By: Brandon C. Walecka, Esq.
Walecka Law, P.C.
Sometimes I meet with a client who explains for a variety of reasons that they want to not include their spouse as part of their estate plan. Typically, they want to update their Will but not any other documents. I usually explain to the client about something called the “elective share”. The elective share is a statute in Massachusetts that provides a surviving spouse with a minimum amount of a deceased spouse’s estate even if, as with this client, they intentionally leave their spouse nothing.
In Massachusetts, the elective share permits a surviving spouse to set aside their deceased spouse’s will and instead claim a statutorily-defined portion of the deceased spouse’s probate estate. Depending on the existence of descendants of either or both spouses, parents of the deceased, and/or other close family members, the surviving spouse may claim an amount ranging from one-third of the probate estate to $25,000 plus one-half of the remaining estate.
While most people want to take care of their surviving spouse, there are situations where you might want to give the bulk of your assets to a different person.
If you are in a second marriage and want to take care of your children from a first marriage, for example. Or you have family assets that you want to go directly to your children. Or perhaps your spouse is expecting a substantial inheritance of their own and you would rather leave assets to your children.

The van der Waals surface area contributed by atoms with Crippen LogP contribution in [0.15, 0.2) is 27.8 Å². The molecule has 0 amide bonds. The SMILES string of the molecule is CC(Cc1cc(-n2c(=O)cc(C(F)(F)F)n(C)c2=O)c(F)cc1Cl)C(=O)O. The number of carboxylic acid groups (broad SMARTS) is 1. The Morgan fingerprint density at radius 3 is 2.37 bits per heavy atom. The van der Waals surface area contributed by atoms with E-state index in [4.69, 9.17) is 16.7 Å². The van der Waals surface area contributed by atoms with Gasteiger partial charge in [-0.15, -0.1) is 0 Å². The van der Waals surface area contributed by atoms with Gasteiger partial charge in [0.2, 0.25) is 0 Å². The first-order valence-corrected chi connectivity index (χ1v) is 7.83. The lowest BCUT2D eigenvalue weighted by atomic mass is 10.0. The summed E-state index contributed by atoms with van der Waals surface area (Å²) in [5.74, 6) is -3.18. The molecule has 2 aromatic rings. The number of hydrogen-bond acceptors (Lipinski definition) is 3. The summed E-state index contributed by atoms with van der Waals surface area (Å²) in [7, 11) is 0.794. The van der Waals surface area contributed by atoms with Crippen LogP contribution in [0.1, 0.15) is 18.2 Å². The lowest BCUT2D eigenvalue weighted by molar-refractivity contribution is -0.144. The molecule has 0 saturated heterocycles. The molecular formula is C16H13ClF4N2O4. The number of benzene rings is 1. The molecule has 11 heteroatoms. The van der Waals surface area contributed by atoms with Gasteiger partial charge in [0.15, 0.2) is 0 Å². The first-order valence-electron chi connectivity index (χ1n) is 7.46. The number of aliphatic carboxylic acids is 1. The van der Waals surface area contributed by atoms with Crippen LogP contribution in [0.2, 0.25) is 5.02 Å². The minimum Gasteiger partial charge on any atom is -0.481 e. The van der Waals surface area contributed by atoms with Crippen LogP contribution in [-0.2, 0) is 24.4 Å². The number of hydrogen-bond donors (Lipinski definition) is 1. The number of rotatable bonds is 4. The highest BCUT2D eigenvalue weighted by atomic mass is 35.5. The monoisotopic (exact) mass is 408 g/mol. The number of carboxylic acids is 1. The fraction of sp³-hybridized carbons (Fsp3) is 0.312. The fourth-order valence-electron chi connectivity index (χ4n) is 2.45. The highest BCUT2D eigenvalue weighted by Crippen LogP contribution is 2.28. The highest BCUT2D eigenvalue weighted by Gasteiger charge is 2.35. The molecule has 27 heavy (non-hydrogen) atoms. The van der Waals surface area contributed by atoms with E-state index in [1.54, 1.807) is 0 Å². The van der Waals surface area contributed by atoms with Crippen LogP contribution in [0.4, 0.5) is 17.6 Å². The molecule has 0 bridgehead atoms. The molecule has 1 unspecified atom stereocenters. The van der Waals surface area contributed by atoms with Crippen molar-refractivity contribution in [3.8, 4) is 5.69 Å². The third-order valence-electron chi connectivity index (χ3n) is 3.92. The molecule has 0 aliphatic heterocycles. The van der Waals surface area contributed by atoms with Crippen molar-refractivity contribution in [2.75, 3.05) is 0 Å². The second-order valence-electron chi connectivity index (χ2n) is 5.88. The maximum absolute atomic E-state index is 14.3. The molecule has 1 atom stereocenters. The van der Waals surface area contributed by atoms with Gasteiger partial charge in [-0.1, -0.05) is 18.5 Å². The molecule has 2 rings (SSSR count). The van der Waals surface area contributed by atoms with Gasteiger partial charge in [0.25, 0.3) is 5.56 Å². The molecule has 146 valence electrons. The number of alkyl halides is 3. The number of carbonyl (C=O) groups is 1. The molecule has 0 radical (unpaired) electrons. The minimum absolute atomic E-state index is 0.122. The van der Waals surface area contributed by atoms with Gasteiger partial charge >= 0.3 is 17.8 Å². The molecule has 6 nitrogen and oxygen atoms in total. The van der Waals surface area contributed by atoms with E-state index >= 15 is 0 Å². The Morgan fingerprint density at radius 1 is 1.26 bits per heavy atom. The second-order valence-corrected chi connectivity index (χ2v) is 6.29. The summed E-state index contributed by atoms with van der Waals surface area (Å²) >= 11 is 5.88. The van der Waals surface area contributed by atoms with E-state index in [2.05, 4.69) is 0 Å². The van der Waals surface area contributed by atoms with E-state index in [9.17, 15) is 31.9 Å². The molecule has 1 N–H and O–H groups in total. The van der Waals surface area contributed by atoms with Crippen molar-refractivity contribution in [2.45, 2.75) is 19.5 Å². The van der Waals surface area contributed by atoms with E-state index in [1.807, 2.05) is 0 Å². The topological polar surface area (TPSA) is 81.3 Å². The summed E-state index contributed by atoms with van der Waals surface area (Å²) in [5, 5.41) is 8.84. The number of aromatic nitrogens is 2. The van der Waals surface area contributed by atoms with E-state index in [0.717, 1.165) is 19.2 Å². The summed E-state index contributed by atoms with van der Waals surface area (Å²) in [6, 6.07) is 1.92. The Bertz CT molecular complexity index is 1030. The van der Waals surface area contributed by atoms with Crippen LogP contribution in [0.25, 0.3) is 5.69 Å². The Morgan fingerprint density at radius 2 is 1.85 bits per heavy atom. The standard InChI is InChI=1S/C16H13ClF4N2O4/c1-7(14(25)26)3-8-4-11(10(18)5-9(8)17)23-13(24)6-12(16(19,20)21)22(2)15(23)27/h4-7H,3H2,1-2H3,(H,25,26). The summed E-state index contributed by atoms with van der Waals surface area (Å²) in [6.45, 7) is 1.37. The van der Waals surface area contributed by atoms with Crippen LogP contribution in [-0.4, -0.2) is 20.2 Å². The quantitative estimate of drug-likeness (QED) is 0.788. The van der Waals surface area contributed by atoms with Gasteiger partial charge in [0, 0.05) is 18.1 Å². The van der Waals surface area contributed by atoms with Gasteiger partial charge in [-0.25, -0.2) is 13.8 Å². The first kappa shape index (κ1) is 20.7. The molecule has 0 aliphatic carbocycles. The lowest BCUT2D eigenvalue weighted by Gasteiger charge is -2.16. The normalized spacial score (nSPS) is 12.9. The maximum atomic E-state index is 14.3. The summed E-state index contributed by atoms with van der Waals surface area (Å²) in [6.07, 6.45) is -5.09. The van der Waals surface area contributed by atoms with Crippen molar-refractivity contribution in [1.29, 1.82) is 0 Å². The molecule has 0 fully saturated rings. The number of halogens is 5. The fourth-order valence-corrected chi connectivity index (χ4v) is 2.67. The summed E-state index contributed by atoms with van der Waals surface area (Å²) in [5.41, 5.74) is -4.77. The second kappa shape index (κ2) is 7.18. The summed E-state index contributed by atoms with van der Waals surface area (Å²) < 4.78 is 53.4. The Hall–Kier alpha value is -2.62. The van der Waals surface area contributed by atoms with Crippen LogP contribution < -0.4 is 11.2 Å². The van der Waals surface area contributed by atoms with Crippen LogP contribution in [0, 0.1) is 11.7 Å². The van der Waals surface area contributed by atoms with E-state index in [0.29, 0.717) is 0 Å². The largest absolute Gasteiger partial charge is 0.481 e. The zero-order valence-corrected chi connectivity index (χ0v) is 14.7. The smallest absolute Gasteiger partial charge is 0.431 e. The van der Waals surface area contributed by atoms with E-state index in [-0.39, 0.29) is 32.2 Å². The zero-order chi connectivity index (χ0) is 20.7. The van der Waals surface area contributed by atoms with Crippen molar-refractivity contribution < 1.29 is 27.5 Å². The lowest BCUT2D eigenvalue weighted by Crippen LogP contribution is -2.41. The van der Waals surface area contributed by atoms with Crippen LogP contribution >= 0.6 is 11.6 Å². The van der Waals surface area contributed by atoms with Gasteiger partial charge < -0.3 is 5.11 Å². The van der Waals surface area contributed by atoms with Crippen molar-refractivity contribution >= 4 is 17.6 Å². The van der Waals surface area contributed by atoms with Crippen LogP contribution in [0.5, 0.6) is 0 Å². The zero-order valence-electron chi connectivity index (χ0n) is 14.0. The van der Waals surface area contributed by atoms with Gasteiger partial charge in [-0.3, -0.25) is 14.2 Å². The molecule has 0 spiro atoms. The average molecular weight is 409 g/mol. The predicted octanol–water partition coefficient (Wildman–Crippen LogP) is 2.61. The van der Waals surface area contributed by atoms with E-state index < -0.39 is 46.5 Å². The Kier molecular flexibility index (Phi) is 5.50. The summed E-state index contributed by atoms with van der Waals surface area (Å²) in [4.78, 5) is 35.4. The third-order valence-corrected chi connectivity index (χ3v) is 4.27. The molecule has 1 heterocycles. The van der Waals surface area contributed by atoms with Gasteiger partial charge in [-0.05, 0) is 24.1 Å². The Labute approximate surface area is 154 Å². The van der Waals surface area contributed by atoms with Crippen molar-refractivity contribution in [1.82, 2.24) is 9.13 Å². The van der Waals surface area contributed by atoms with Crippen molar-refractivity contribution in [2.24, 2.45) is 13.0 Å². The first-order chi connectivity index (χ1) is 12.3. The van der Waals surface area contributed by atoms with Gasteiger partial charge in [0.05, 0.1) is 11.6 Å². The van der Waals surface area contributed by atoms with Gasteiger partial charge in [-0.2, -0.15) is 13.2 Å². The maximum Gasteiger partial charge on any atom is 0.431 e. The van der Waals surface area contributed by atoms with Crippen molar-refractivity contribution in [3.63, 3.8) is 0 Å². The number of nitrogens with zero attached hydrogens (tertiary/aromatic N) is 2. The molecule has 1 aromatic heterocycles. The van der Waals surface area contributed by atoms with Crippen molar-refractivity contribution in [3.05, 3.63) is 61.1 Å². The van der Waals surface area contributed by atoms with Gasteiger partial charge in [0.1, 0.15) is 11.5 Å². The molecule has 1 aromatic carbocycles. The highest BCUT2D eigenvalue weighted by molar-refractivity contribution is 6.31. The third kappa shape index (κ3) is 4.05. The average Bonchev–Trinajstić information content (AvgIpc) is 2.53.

Whatever your reason, if you want to leave your spouse anything less than the spousal or elective share, you need to be aware of the rules and work with your estate planning attorney to make sure you can accomplish your goals. If you don’t already have an estate planning attorney, be sure to seek the advice of a qualified estate planning attorney who can help you structure your estate plan to meet your goals, whatever they are.
Do you have a suggestion for a future article topic for Attorney Walecka? Reach out to him directly with a question or topic that you think would be helpful to readers.
The information contained in this article is not intended to make you an expert on estate planning nor is this article intended to replace the need for the advice of a professional. Rather, this article is simply intended to provide a basic understanding of why estate planning is important for everybody and a basic understanding of some of the more common estate planning tools. This article does not constitute legal advice.